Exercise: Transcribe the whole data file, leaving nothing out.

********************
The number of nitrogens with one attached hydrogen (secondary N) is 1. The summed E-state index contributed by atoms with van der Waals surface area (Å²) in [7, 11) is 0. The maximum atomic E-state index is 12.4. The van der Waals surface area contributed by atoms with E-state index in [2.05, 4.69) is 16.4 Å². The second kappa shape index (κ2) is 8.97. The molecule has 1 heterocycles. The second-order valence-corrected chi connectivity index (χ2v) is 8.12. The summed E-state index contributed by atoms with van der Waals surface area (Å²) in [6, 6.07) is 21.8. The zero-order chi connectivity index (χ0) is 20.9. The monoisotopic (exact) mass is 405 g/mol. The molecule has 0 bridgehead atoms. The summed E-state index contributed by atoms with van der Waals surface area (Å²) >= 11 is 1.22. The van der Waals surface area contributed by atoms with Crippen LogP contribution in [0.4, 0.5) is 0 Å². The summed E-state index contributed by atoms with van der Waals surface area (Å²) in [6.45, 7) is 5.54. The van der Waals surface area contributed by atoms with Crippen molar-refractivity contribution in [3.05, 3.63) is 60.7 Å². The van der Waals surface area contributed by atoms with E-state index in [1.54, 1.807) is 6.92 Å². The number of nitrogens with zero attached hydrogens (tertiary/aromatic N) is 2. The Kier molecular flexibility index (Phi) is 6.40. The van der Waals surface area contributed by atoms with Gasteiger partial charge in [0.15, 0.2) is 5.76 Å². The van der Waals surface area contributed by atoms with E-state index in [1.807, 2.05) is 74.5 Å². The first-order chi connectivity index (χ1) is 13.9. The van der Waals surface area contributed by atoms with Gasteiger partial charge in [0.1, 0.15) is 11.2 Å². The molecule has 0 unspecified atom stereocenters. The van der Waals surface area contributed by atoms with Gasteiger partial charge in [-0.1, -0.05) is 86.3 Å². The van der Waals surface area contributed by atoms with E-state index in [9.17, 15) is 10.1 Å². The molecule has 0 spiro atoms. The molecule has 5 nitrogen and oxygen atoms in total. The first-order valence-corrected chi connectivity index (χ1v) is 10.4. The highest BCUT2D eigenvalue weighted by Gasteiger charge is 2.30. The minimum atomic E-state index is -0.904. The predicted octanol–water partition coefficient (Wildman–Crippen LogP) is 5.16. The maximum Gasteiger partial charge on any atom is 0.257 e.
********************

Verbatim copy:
The number of nitrogens with one attached hydrogen (secondary N) is 1. The summed E-state index contributed by atoms with van der Waals surface area (Å²) in [7, 11) is 0. The maximum atomic E-state index is 12.4. The van der Waals surface area contributed by atoms with E-state index in [2.05, 4.69) is 16.4 Å². The second kappa shape index (κ2) is 8.97. The molecule has 1 heterocycles. The second-order valence-corrected chi connectivity index (χ2v) is 8.12. The summed E-state index contributed by atoms with van der Waals surface area (Å²) in [6, 6.07) is 21.8. The zero-order chi connectivity index (χ0) is 20.9. The monoisotopic (exact) mass is 405 g/mol. The molecule has 0 bridgehead atoms. The summed E-state index contributed by atoms with van der Waals surface area (Å²) >= 11 is 1.22. The van der Waals surface area contributed by atoms with Crippen LogP contribution in [0.4, 0.5) is 0 Å². The summed E-state index contributed by atoms with van der Waals surface area (Å²) in [6.45, 7) is 5.54. The van der Waals surface area contributed by atoms with Crippen molar-refractivity contribution in [3.05, 3.63) is 60.7 Å². The van der Waals surface area contributed by atoms with E-state index in [1.54, 1.807) is 6.92 Å². The number of nitrogens with zero attached hydrogens (tertiary/aromatic N) is 2. The Kier molecular flexibility index (Phi) is 6.40. The van der Waals surface area contributed by atoms with Gasteiger partial charge in [0.15, 0.2) is 5.76 Å². The van der Waals surface area contributed by atoms with E-state index in [1.807, 2.05) is 74.5 Å². The first-order chi connectivity index (χ1) is 13.9. The van der Waals surface area contributed by atoms with Gasteiger partial charge in [0.1, 0.15) is 11.2 Å². The molecule has 0 unspecified atom stereocenters. The van der Waals surface area contributed by atoms with Gasteiger partial charge in [-0.1, -0.05) is 86.3 Å². The van der Waals surface area contributed by atoms with E-state index in [9.17, 15) is 10.1 Å². The molecule has 0 spiro atoms. The molecule has 5 nitrogen and oxygen atoms in total. The first-order valence-corrected chi connectivity index (χ1v) is 10.4. The highest BCUT2D eigenvalue weighted by Gasteiger charge is 2.30. The minimum atomic E-state index is -0.904. The predicted octanol–water partition coefficient (Wildman–Crippen LogP) is 5.16. The maximum Gasteiger partial charge on any atom is 0.257 e.